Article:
October 2, 2000

ICC KnockOut: Format gives no room for complacency

The ICC KnockOut tournament in Nairobi will provide an opportunity for all the teams to either reconfirm or regain their reputation in world cricket. The format does not allow any room for complacency and the teams vying to win the competition should strike the right mode straightaway and continue till the end. Since all the matches are going to be played at the same venue, there is every chance of the pitch deteriorating after a few matches. As such the adaptability of the teams will also be tested before the tournament runs through its course.

Australia, South Africa, Pakistan and Sri Lanka are the teams expected to make the semi-final stage. It will hardly be a surprise if Pakistan and Australia happen to play the final. Australia, the reigning world champions, are very adept when it comes to playing according to the situation. Adam Gilchrist has provided flying starts more often than not and the batting line up runs deep. Steve Waugh has made it a habit of turning the match around on its head with his calculative batting. Michael Bevan is a champion batsman in the one-day version of the game and the all-rounders like Shane Lee, Damien Martyn and Andrew Symonds provide the captain a lot of options. The return of Jason Gillespie will delight the Australians but they will miss the match winner Shane Warne, especially as one can expect the pitch at the Nairobi Gymkhana to assist the spinners. Nevertheless, the Australians have shown in the past that they make the most with the available players.

Pakistan, the ever-mercurial side can boast of a team which has the maximum natural talent. The Pakistanis are not handicapped in terms of balance as they have a real all round side. If at all, they may be found wanting in the fielding department. After the debacle at Lord's in the World Cup final, the Pakistanis seem to be out on a vengeance mission. They have won most of the one-day contests they have played in recent times. The best aspect about the Pakistanis is their bowling department. The bowlers have the potency to perform well on any kind of surface. Besides being top class bowlers Akram, Razzaq and Mahmood are quite effective with the bat as well. Inzamam, Youhana, Anwar are capable of taking any attack apart once they get going. The skipper, Moin Khan is one of the greatest improvisers in the game besides being a shrewd thinker.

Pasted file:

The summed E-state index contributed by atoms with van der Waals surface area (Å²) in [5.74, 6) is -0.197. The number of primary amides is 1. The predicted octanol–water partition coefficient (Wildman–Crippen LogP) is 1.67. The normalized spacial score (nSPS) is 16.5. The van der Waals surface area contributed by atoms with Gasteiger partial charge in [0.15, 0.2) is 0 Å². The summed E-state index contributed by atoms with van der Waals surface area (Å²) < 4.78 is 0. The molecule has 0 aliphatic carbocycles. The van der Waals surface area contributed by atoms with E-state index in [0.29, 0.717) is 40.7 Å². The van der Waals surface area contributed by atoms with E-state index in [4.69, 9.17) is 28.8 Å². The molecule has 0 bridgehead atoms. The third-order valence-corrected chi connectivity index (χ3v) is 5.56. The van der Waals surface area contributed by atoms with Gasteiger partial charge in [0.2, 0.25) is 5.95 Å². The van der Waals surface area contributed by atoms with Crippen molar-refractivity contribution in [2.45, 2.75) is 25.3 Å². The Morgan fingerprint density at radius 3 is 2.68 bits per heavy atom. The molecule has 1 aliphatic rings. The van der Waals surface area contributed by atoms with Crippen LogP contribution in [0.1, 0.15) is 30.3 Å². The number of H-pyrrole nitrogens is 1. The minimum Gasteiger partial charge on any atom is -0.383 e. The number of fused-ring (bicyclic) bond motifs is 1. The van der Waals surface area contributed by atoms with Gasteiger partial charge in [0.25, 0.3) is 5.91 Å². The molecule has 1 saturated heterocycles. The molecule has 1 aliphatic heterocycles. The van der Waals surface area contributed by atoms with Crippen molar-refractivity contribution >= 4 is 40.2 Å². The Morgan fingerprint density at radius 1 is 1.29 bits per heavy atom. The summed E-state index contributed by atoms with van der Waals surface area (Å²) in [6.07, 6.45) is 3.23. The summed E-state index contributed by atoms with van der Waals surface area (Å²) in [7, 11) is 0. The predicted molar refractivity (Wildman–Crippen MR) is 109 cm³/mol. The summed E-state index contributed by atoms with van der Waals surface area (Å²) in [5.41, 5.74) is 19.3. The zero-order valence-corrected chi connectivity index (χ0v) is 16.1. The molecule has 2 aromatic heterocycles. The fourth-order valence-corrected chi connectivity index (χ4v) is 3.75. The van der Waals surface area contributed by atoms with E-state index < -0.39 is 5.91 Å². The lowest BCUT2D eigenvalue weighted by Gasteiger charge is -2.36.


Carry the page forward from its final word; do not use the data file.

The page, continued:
South Africa has done well to put all the troubles behind and the team has performed commendably under Shaun Pollock. Their strength is in their all-rounders, Kluesner, Boje, Pollock himself and Kallis. Boucher is another key factor in the side and with Donald back in the side, the South Africans are formidable. Their main worry will be the inconsistency of the top order batsmen. Kirsten is their main run getter and it is imperative that he gets runs for the others to rally around him.

Sri Lanka is another country trying to enhance its rating and Sanath Jayasuriya has to fire on all cylinders for that to happen. The fact that the pitch in Nairobi is similar to those in the sub-continent will help the Sri Lankans to a great extent. The Lankans should also go down as the best fielding side in Asia. Muralitharan has to bowl at his best as Sri Lanka has relied heavily on him in either form of the game. If the Sri Lankans rely heavily on one or two experienced cricketers, the same goes for the Indians as well. Tendulkar obviously would dictate the fortunes of the Indians. A lot of youngsters have come into the team, which on the positive side would mean that the overall fielding would be better. There is enough experience in the bowling attack but it remains to be seen if all the five specialists live upto the expectations. The batting is a bit thin down the middle order and the lower order has hardly contributed to help the team's cause. Ganguly's gang has a tough draw wherein they are up against the Australians assuming that they will go past the host nation, Kenya.

Out of the remaining teams, New Zealand, the semifinalists in the World Cup, almost always flatter to deceive. They lack the ability to go the extra mile when it matters the most. Their batting, though strong on paper, somehow fails to click and this could be their major problem for this tournament as well. Added to this is the fact that Daniel Vettori is out through injury and his absence will certainly be felt especially when the pitch starts favouring spinners.

Zimbabwe who narrowly missed entering the semi-finals at the World Cup is bound to feel the absence of Goodwin and Johnson. At the moment the Zimbabweans are in the rebuilding process but they still can create an upset or two. England's morale must be on a high after their recent success against West Indies during the summer. Duncan Fletcher has gradually turned the English side around and one can give England an outside chance of winning the tournament. West Indies cricket is at its lowest ebb currently and the only interest would be to see if Lara entertains the Kenyan public. Bangladesh, the recent addition to the Test-playing countries' list should use this tournament as a means to gain some valuable experience. The same applies to the host nation, but they have created major upsets in the past.

Regardless of whoever wins the ICC trophy, the response of the supporters will be of great interest. If the tournament succeeds in pulling the crowds to the venue, then the game will emerge as the ultimate winner.